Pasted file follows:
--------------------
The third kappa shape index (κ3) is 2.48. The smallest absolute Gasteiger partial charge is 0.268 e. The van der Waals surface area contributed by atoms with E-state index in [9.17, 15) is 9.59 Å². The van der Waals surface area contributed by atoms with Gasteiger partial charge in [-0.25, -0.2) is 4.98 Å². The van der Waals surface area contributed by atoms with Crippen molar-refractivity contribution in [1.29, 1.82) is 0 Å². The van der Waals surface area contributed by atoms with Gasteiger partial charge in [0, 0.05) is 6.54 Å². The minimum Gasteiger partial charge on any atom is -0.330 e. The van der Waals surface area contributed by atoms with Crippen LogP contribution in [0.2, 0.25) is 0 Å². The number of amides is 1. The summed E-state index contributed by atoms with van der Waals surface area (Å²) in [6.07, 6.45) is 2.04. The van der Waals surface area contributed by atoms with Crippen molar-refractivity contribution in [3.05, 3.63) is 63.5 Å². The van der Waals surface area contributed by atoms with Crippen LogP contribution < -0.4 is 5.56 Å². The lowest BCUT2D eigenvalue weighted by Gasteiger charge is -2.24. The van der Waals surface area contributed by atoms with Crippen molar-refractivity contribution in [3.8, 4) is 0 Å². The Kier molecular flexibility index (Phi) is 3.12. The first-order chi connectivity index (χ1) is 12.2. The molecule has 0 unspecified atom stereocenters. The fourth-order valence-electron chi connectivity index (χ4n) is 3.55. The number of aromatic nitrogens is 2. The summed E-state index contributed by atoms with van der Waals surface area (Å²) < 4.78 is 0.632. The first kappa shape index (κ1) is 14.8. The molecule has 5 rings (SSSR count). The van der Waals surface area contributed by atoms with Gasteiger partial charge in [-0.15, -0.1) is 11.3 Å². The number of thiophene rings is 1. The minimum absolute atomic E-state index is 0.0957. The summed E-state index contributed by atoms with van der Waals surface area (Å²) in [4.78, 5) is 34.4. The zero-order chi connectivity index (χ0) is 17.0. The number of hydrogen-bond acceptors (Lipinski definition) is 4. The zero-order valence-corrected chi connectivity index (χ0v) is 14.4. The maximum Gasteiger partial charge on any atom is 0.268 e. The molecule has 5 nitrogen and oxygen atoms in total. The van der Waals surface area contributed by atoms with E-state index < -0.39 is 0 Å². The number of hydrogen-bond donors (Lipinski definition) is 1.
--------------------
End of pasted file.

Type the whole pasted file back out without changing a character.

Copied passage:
The third kappa shape index (κ3) is 2.48. The smallest absolute Gasteiger partial charge is 0.268 e. The van der Waals surface area contributed by atoms with E-state index in [9.17, 15) is 9.59 Å². The van der Waals surface area contributed by atoms with Gasteiger partial charge in [-0.25, -0.2) is 4.98 Å². The van der Waals surface area contributed by atoms with Crippen molar-refractivity contribution in [1.29, 1.82) is 0 Å². The van der Waals surface area contributed by atoms with Gasteiger partial charge in [0, 0.05) is 6.54 Å². The minimum Gasteiger partial charge on any atom is -0.330 e. The van der Waals surface area contributed by atoms with Crippen LogP contribution in [0.2, 0.25) is 0 Å². The number of amides is 1. The summed E-state index contributed by atoms with van der Waals surface area (Å²) in [6.07, 6.45) is 2.04. The van der Waals surface area contributed by atoms with Crippen molar-refractivity contribution in [3.05, 3.63) is 63.5 Å². The van der Waals surface area contributed by atoms with Crippen LogP contribution < -0.4 is 5.56 Å². The lowest BCUT2D eigenvalue weighted by Gasteiger charge is -2.24. The van der Waals surface area contributed by atoms with Crippen molar-refractivity contribution in [3.8, 4) is 0 Å². The Kier molecular flexibility index (Phi) is 3.12. The first-order chi connectivity index (χ1) is 12.2. The molecule has 0 unspecified atom stereocenters. The fourth-order valence-electron chi connectivity index (χ4n) is 3.55. The number of aromatic nitrogens is 2. The summed E-state index contributed by atoms with van der Waals surface area (Å²) < 4.78 is 0.632. The first kappa shape index (κ1) is 14.8. The molecule has 5 rings (SSSR count). The van der Waals surface area contributed by atoms with Gasteiger partial charge in [-0.15, -0.1) is 11.3 Å². The number of thiophene rings is 1. The minimum absolute atomic E-state index is 0.0957. The summed E-state index contributed by atoms with van der Waals surface area (Å²) in [4.78, 5) is 34.4. The zero-order chi connectivity index (χ0) is 17.0. The number of hydrogen-bond acceptors (Lipinski definition) is 4. The zero-order valence-corrected chi connectivity index (χ0v) is 14.4. The maximum Gasteiger partial charge on any atom is 0.268 e. The molecule has 5 nitrogen and oxygen atoms in total. The van der Waals surface area contributed by atoms with E-state index < -0.39 is 0 Å². The number of hydrogen-bond donors (Lipinski definition) is 1.